My son is moving and would like to take his climbing rose with him. If he planted his rose in a deep flower pot for the winter, will it be okay? He doesn’t want it to freeze or die. Also, he would like to start new bushes with cuttings from this plant. What would be the best way to do this?
The Gardener’s Answer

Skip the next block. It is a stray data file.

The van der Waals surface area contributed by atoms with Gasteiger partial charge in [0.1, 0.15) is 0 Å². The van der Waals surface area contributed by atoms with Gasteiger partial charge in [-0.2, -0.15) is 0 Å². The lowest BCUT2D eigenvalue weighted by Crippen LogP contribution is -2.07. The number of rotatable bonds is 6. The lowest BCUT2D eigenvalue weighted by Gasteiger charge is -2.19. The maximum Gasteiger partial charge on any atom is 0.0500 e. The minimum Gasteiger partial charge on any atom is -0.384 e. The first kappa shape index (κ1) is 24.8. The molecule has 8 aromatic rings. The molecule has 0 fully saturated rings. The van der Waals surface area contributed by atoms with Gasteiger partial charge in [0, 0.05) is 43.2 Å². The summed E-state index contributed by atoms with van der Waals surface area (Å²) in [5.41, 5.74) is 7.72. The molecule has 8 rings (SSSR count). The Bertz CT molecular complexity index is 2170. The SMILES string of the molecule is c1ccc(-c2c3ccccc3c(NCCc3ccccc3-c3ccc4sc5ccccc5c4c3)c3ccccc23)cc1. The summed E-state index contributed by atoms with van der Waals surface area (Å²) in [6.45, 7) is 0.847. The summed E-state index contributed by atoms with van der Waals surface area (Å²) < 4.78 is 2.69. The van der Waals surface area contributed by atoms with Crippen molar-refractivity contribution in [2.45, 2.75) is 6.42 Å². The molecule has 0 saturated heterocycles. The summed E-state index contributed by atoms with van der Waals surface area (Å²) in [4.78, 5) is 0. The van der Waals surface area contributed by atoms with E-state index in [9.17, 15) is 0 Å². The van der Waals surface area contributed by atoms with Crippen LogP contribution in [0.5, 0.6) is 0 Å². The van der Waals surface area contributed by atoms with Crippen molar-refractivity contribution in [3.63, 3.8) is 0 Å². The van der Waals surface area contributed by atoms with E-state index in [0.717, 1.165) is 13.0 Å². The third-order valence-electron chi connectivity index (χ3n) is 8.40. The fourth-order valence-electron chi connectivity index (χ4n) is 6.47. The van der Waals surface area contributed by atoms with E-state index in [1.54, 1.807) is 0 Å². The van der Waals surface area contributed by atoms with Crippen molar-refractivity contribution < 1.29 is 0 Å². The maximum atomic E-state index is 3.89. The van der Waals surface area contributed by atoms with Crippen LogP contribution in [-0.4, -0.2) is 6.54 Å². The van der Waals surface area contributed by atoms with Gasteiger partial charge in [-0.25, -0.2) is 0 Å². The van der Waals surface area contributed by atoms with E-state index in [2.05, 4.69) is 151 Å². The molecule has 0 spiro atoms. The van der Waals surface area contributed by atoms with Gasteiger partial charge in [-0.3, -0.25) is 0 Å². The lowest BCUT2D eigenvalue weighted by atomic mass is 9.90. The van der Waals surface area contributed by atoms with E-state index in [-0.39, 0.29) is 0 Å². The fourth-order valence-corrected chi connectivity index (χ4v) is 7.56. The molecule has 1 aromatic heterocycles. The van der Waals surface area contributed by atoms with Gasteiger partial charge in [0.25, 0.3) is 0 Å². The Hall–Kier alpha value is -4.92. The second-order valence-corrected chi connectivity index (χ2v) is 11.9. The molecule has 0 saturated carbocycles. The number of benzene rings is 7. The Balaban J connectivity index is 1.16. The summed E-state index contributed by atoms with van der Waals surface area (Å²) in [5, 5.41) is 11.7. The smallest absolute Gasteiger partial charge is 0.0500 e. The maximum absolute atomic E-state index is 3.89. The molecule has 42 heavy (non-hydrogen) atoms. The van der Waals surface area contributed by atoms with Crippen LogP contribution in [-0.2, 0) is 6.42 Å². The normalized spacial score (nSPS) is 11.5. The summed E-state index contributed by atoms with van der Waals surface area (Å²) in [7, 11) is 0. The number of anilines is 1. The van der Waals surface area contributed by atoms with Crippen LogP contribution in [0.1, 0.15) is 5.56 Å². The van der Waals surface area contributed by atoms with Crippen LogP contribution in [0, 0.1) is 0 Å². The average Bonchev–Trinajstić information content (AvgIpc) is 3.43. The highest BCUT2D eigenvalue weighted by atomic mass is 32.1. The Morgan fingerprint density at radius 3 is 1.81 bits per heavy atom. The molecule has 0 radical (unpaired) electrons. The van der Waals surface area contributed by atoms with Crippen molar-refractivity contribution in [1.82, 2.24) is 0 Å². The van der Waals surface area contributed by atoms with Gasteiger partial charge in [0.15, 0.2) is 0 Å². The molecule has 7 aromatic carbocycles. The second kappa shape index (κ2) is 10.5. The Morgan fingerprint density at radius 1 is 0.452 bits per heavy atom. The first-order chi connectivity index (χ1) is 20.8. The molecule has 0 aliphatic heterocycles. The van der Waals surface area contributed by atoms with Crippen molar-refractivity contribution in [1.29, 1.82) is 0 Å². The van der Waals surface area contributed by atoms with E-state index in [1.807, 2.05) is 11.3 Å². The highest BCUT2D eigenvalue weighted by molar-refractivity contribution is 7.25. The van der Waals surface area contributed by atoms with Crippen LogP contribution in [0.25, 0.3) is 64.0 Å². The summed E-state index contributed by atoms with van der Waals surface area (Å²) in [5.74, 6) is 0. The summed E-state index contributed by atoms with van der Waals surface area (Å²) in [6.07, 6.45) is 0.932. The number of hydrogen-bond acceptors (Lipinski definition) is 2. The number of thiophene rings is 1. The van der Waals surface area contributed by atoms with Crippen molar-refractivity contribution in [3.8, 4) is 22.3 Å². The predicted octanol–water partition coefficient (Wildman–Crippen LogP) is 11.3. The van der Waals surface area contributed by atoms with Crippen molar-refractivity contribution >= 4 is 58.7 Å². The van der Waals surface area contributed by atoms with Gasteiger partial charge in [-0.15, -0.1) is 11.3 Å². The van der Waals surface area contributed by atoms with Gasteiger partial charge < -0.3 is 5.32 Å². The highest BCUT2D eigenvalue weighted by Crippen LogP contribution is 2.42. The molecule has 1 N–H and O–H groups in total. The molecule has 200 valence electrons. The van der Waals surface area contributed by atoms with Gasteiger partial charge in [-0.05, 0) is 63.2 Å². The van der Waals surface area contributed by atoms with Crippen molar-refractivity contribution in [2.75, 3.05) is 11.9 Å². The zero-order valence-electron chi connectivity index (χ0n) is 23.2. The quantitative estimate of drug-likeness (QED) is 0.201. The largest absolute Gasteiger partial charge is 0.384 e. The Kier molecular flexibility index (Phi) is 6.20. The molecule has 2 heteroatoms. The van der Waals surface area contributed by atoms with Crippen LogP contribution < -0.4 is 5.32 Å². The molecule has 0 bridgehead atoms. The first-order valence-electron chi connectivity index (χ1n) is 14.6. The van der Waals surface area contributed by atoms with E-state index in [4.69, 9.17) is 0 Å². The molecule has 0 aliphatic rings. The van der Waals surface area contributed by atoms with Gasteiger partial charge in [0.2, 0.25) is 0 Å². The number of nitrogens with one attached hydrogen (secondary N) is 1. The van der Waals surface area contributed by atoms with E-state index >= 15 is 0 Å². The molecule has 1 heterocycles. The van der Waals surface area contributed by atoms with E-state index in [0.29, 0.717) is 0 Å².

Hello, Laura: Ideally you would want to keep the rose where it is through the early winter months and then come back and dig it next spring. If that is not an option, you can dig it now and transplant it into the ground at the new garden. Keeping it in a container during the winter should be your last option. The best time of year to move your rose is late winter/early spring while it is dormant. It is less stressful on the plant and this is key to a successful move. Transplanting a climbing rose is tricky now because you will need to prune it in order to free it from its trellis, and pruning at this time of the year will make it more susceptible to winter damage. Preparing the new hole is important to do before digging up the existing plant. The faster you can get it back into the soil the better. As with any transplant, it is important to keep as many of the roots attached as possible. As for creating new plants, the spring or early summer is the best time to take your cuttings. Use a clean, sharp pair of pruners and take your cuttings from the newest growth. The cuttings should be 6-8 inches long. Remove all foliage except for the top leaves and dip the end of the cutting in water and then a rooting hormone, which you should be able to find at your local garden center. Plant your cuttings in small containers filled with a vermiculite, perlite mixture, or any well-drained container mix. Place in a bright place but out of the full sun. Keep the soil evenly moist. Your cutting should root in six to eight weeks. You can tug gently on the cutting to see if it has rooted yet. Gradually work it into full sun so the new growth will not burn.